In a leadership role, we are often unseen for the work that gets done behind the scenes. As leaders we are told to celebrate this unseen advocacy for our people especially when we are able to shine the spotlight on our colleagues without taking any credit for the work that we did to make their success happen. I like to say that when we feel strong, we’re able to regulate ourselves and draw appreciation from our own sources.
But when we are exhausted, it gets harder to see our efforts go unnoticed or see our equity drift away in favor of someone else’s accolades. We all tend to see a version of ourselves through others eyes and when we crave what we can’t have, the feeling of unfairness creeps in.
This creates an internal conflict that could leave the party we have an issue with completely flabbergasted with where we are coming from. Over time if this is not resolved, it gets easier to quit your job than to try clawing your way back to a healthy relationship.
Lack of Management
Management almost always requires more effort than we realize. And in the absence of that effort, we open ourselves up to disagreements that never get surfaced.
Let’s take a look at what happens when we hire someone. When we bring people into our organizations, we do so because they have an expertise that will enhance our teams. We tend to want to get out of their way as quickly as possible so that they can do their magic.
This is a mistake. More effort than we think, is required to set someone up to succeed inside of the culture of our teams. This effort could take on the form of extra check-ins with individuals to make sure they’re heard on any concerns but also to restate the purpose and function of the team. Change management takes a lot of effort and so does all people management.
The leader however craves for their efforts to translate into teams that become autonomous and hit cruise control. We see this as a sign of contentment in our people, that our processes are well documented and our deliveries optimized to precisely hit the goals we set forth.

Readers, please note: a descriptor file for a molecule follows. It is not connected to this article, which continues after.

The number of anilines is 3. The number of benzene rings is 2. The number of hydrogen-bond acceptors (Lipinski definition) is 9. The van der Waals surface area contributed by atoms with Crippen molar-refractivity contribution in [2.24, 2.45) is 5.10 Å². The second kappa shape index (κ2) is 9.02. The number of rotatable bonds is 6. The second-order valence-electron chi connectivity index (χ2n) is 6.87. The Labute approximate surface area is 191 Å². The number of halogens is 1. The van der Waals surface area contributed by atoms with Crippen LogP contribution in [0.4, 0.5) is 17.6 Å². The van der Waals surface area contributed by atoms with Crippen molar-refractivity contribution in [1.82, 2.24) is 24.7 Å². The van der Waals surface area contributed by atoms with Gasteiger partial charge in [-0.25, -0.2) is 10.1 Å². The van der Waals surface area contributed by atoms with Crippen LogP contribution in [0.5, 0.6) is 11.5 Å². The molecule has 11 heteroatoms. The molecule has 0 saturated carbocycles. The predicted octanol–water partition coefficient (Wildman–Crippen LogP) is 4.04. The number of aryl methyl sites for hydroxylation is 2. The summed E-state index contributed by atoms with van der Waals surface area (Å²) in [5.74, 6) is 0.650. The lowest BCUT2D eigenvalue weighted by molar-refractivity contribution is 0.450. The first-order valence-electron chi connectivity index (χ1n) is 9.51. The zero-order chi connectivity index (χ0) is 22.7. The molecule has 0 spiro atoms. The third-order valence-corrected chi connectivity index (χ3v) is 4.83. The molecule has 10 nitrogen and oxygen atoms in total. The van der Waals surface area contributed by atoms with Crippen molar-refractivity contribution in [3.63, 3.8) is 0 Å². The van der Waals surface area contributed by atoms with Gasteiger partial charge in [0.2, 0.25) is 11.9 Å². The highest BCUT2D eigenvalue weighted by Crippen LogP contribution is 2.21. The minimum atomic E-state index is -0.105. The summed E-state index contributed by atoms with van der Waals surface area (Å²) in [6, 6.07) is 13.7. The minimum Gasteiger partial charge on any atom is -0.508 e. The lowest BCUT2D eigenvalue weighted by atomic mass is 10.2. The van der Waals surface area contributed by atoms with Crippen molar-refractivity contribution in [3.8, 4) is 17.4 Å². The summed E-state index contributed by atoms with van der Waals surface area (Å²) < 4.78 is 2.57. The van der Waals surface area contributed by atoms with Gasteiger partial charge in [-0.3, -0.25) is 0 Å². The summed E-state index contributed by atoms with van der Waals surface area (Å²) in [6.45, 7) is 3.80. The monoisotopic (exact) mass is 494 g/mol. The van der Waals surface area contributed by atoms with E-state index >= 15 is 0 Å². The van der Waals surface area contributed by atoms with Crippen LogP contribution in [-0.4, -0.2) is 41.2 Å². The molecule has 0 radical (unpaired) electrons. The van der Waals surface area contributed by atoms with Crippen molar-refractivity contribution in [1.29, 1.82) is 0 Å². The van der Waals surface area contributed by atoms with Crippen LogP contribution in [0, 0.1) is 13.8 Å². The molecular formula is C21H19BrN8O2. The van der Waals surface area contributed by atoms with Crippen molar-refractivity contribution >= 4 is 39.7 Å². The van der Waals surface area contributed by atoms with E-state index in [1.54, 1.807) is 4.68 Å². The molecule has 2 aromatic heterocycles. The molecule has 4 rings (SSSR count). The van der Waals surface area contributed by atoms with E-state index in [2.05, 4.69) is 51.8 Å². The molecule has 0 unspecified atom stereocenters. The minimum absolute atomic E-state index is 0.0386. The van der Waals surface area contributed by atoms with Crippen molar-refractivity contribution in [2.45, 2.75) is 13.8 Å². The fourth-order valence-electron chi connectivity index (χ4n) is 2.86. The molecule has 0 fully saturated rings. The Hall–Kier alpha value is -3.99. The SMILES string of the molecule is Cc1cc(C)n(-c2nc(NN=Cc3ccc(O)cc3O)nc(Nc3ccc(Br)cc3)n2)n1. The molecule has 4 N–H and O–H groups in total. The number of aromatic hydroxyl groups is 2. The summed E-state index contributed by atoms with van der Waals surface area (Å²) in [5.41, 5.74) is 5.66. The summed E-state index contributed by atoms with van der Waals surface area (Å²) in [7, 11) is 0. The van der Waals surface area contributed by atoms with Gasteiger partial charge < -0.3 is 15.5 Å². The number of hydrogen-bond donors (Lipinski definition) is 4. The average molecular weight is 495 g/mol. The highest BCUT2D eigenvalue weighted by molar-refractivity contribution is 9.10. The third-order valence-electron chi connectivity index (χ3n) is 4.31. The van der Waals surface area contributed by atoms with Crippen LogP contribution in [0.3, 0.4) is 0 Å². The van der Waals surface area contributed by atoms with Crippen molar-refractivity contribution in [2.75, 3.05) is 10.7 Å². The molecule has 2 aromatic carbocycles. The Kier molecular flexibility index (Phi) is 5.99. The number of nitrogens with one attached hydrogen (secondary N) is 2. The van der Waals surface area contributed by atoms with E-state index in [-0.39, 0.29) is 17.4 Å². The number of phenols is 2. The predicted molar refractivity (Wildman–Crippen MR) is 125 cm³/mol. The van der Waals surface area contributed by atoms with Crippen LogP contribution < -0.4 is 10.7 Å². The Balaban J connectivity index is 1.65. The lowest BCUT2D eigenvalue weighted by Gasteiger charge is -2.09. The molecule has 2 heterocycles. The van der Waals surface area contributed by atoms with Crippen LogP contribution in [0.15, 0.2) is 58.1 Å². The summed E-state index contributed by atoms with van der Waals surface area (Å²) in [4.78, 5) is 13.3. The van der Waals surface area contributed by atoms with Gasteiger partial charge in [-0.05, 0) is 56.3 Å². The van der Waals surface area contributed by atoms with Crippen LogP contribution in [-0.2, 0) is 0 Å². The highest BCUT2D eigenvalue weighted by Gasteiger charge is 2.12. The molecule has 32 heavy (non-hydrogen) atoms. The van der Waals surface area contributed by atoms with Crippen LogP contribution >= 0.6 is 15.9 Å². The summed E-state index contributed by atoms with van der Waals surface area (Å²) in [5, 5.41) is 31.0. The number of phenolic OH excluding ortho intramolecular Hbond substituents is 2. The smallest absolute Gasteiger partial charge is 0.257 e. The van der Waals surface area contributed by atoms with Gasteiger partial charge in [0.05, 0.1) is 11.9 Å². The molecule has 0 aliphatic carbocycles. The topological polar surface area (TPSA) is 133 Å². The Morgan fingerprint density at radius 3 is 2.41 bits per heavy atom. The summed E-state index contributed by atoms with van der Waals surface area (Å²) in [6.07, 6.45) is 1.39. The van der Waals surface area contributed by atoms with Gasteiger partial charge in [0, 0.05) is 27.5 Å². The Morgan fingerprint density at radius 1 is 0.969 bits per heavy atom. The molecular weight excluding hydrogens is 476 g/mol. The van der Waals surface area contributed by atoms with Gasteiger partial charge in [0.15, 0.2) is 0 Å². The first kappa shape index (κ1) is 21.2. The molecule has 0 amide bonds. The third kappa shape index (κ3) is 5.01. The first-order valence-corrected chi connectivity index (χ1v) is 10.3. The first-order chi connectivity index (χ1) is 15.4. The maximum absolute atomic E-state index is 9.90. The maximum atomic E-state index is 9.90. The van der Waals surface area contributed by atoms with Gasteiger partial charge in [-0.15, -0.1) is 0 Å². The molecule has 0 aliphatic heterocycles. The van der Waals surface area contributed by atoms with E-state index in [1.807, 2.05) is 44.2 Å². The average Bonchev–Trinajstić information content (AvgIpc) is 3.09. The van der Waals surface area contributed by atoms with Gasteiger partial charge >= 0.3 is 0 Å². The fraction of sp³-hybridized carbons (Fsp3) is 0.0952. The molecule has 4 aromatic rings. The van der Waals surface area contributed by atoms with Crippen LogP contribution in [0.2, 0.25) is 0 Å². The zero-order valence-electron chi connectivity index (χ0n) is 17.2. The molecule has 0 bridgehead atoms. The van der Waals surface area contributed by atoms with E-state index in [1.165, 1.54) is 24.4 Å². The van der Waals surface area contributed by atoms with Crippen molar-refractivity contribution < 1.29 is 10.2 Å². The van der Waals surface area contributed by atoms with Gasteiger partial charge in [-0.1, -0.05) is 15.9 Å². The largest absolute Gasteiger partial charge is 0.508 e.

What we don’t realize however is that our absence is the perfect catalyst for conflict. We carry not only the mantle of leadership that mandates accountability from our people towards you but also the skills of awareness that allows for that gentle nudge when you see unspoken disagreements between your people.
Bad Work Environment
As leaders, by our actions and also our inactions, we invest heavily in our work environments. We also read up on how other companies create cultures that we use as blueprints for ours.
There isn’t a blog post or best selling book in the world that serves as a substitute for the work we have to put into creating a great work environment tailored to our people and our mission.
Who remembers the backlash against the standup meeting where introverts were terrified to speak up? Or how about unlimited vacations where employees were terrified to actually go on vacation for fear of what that would say about their commitment?
Why would any person want to be in a bad work environment? I would consider myself lucky if my colleagues actually chose to enter into conflict with me in a bad environment because this would indicate to me that they actually cared. For the rest, they are most likely looking for other jobs.
What Happens With Unresolved Conflict in the Workplace?
Environmental dissonance is the worst because when disagreements reach the tipping point, the ensuing conflict consumes like a wildfire. It leaves no person unscathed.
Everything seemed OK on the surface with people finding support in each other when they had to deal with bad management decisions or a deriding superior. When there are no tools in place to deal with disagreements in an open and safe environment, all Thanos has to do is snap his fingers and …, well, we all know what happens after that.
Unresolved conflict carries with it the potential to hurt not only those involved, but also the innocent bystanders to whom the disagreements may not have been such a big deal. The ugly thing about conflict is that it is not focused. It extrapolates. It hyperbolates.
To continue down the Avengers analogy, it’s like Thor without his hammer, grabbing at anything that he can throw at his opponent. Conflict in and of itself is not a bad thing. It’s the hardening of hearts that don’t desire a deepening in relationship that carries with it the tragedy of missed opportunity.